Bizjet Demand Stabilizes, NBAA/CAN Soiree, Bullish Gulfstream unveils two new business jets

Bizav Growing at MEBAA Conference Host Country Jordan

Business aviation in Jordan continues to grow at a modest rate, according to new research commissioned by the Middle East and North Africa Business Aviation Association (MEBAA) ahead of the group’s conference today in the Jordanian capital. The research, conducted by Germany-based WingX Advance, showed that while there has been almost no growth in the number of active and registered business jets in Jordan since 2000, the number of operators in the country has increased at an annual rate of 2.7 percent. On this basis, MEBAA estimates that the industry in Jordan will be worth $1 billion per year by 2020. The WingX numbers show 2.2-percent growth in flights by Jordanian aircraft, giving the country a 6.5-percent share of the Middle East market for professionally operated business aircraft flights.

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JPM: Bizjet Demand Stabilizes, but Recovery Still Muted

“We expect little change to the prevailing business jet narrative, which is that demand has stabilized but with only muted signs of recovery,” J.P. Morgan said in its latest monthly business jet report, released yesterday. “Business jet demand has not recovered with corporate profits, as it has previously. We estimate that 2013 U.S. corporate profits were up about 50 percent from the 2008 trough, whereas bizjet deliveries have yet to turn up decisively,”

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ANALYSIS: Gulfstream stuns watchful industry with new large-cabin strategy

Keeping a secret as large as a new business jet is not so easy anymore, but on 14 October Gulfstream managed to reel off a handful of major surprises as it unveiled a powered G500 and introduced the G600 inside a Savannah, Georgia, factory-built to produce them.

All new Gulfstream G500 and G600

There were, of course, plenty of reasons to suspect Gulfstream had been up to something. References to the “Gulfstream P42” project swirled around the industry for years on supplier LinkedIn accounts and even one EASA annual report. Gulfstream also could not ignore the threat posed by the Dassault Falcon 5X and 8X to its 10-year-old large cabin franchises with the G450 and G550.

But not even a hint had emerged about Gulfstream’s unexpected new strategy. If a P42 existed, it was assumed it would be used to replace the G450, the G550, or perhaps both. Instead, Gulfstream has chosen to subdivide its own large cabin portfolio and keep all four types in production even after the scheduled delivery of the $43.5 million G500 in 2018 and the $54.5 million G600 in 2019.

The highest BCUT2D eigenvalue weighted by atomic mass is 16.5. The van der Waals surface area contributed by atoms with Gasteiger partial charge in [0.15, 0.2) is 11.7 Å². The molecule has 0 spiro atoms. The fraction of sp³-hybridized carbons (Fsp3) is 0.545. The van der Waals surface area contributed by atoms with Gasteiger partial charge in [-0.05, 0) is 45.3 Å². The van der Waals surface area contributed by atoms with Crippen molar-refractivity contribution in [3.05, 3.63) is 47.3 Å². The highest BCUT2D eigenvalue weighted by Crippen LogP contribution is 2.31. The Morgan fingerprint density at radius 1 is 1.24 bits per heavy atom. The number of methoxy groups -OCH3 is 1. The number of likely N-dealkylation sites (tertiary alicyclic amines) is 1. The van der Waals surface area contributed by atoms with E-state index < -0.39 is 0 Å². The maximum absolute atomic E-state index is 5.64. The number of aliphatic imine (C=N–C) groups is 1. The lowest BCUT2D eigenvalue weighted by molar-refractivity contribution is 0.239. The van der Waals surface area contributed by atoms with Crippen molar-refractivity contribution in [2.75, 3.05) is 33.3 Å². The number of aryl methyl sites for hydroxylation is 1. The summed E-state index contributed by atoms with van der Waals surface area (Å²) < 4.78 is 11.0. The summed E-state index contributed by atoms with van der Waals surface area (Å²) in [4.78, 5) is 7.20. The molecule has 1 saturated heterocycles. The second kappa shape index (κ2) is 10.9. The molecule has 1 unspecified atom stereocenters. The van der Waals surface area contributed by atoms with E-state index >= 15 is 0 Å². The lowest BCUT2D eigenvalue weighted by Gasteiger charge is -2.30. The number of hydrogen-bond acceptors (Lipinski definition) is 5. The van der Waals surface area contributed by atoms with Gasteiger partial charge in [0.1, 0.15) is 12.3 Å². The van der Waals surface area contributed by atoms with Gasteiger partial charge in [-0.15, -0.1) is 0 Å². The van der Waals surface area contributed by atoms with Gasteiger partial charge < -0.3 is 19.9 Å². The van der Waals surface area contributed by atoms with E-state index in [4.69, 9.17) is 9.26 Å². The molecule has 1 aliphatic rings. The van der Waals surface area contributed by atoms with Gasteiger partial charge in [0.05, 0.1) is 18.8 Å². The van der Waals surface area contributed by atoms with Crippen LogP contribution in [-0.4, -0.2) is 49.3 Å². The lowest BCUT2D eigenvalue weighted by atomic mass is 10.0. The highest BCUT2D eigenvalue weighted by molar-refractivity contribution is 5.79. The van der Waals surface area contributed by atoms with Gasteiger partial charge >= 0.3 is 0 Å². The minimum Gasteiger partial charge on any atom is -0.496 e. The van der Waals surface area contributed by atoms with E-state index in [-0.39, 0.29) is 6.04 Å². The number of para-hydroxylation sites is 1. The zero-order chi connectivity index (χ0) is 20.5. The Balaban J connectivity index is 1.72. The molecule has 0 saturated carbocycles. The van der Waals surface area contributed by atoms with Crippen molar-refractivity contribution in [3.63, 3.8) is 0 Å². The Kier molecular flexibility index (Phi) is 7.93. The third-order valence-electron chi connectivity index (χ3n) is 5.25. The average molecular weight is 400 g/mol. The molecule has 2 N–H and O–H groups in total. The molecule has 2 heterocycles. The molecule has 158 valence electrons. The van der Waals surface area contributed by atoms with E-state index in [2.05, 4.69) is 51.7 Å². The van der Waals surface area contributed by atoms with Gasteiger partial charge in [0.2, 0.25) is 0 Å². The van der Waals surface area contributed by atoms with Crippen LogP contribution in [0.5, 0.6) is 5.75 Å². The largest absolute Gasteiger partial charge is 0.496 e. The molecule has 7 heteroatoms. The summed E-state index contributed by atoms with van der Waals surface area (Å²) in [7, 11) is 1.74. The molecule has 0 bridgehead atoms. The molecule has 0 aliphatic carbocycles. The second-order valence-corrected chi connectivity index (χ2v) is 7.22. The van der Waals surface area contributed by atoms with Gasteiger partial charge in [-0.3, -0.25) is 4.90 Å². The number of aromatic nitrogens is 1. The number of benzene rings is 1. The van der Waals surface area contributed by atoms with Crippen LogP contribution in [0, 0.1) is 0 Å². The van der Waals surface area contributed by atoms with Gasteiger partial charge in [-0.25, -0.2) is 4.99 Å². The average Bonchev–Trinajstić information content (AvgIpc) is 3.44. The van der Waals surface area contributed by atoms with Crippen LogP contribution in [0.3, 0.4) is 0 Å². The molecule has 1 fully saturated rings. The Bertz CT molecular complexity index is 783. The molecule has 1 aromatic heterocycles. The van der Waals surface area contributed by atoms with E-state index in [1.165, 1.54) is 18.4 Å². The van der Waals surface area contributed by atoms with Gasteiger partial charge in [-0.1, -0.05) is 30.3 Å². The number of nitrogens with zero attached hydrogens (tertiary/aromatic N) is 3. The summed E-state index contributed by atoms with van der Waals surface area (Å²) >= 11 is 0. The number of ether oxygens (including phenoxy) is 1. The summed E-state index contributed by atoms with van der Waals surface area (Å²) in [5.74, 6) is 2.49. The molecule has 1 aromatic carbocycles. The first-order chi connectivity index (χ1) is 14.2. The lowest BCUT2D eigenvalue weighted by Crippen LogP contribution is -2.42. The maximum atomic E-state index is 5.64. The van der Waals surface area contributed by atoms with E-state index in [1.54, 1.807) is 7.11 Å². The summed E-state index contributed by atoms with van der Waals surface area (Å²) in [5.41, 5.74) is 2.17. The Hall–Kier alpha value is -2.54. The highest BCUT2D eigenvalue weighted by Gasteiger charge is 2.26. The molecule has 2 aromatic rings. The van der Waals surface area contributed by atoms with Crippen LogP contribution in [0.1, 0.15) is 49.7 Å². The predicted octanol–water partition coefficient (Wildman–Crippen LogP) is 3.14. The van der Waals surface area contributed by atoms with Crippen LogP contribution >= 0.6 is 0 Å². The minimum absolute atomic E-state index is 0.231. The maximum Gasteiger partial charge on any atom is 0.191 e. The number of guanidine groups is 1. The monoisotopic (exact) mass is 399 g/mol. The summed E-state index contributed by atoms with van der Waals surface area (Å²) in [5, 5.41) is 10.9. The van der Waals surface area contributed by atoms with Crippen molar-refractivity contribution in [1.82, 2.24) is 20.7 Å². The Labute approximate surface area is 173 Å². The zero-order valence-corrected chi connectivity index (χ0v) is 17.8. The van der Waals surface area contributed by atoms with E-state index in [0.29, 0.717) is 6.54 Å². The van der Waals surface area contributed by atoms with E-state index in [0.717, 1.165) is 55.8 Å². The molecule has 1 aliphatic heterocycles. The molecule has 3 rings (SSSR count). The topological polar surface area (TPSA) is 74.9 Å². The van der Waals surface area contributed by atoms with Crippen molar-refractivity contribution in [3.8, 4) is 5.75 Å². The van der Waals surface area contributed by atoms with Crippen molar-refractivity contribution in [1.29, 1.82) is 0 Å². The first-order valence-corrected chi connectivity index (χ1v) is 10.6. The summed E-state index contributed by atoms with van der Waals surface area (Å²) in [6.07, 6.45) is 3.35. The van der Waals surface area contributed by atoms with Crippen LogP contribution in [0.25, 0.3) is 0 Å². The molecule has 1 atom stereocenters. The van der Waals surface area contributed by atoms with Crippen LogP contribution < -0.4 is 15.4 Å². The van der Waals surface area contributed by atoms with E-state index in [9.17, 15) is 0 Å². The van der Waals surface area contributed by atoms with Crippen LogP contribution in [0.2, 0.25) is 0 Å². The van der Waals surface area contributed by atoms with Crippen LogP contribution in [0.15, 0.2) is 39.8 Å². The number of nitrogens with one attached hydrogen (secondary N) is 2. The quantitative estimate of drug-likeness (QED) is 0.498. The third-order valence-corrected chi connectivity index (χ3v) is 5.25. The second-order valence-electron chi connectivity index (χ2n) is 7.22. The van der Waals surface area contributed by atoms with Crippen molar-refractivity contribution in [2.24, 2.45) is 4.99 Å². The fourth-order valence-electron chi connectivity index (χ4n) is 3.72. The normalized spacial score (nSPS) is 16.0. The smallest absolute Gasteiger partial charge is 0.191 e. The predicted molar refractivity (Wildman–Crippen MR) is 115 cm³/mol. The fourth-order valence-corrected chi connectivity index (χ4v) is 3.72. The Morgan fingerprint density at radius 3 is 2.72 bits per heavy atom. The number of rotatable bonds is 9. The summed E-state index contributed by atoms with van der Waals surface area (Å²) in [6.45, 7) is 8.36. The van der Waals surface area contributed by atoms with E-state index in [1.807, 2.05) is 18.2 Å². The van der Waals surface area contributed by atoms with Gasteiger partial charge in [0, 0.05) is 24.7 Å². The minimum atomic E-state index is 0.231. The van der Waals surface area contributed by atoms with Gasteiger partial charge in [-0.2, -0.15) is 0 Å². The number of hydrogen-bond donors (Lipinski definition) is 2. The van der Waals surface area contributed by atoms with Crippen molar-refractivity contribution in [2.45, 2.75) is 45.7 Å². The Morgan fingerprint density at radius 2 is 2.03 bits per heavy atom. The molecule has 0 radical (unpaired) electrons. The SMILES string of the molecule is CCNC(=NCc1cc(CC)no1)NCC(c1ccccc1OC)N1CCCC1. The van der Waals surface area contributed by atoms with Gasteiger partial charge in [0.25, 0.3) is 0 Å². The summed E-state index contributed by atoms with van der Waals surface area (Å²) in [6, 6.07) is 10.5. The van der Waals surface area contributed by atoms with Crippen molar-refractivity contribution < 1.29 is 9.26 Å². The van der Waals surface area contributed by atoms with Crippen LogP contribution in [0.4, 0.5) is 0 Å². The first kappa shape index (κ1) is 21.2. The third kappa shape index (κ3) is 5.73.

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New Gulfstream Family Looks to Foster Efficiency

Gulfstream Aerospace has introduced a new family of business jets: the G500 and G600. The new bizjets can fly 4,800 nautical miles (nm) at Mach 0.90, with a maximum operating speed for both aircraft at Mach 0.925, powered by Pratt & Whitney Canada PW800 engines.

Avionics systems in the new jets include Gulfstream’s Symmetry flight deck with Active Control Sidesticks (ACSs), integrated touchscreen controllers, a next-generation Enhanced Vision System (EVS) and Honeywell Primus Epic avionics. Similar to the G650 and G650ER, the G500 and G600 offer a three-axis digital fly-by-wire system with all systems looking to increase efficiency, awareness, communications and fuel efficiency.

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Donated Aviation-themed Auction Items Flow in for NBAA/CAN Soirée

Donated auction items are piling up for the NBAA/Corporate Angel Network Soirée, which will be held at the Hyatt Regency in Orlando, Fla., next Wednesday evening during the NBAA Convention. Aviation-centric items include a Cessna Citation CJ/CJ1/CJ2 initial type rating course at FlightSafety; Breitling and Hamilton watches;

Corporate Angel Network

JetOptions is a supporter of the Corporate Angel Network.

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ANALYSIS: Business aircraft programmes round-up

The past six years have brought mixed fortunes for business aircraft manufacturers. How are each of the sectors faring, and what new models will this innovative aviation sector bring to the market over the coming years to whet the appetite of discerning customers?


It has been a long and miserable few years for the lower end of the business jet spectrum. The financial collapse of 2008 has been brutal to this huge sector, triggering the disintegration of traditional markets in Europe and the USA, and eroding a long-established and previously flourishing customer base.

This segment – which spans the $2.9 million Eclipse 550 very light jet (VLJ) to the $9.4 million Cessna Citation CJ4 light twinjet – commands a 40% share of the 18,500-strong global business jet fleet, but demand for these models has dissolved since the financial crisis and has yet to recover.

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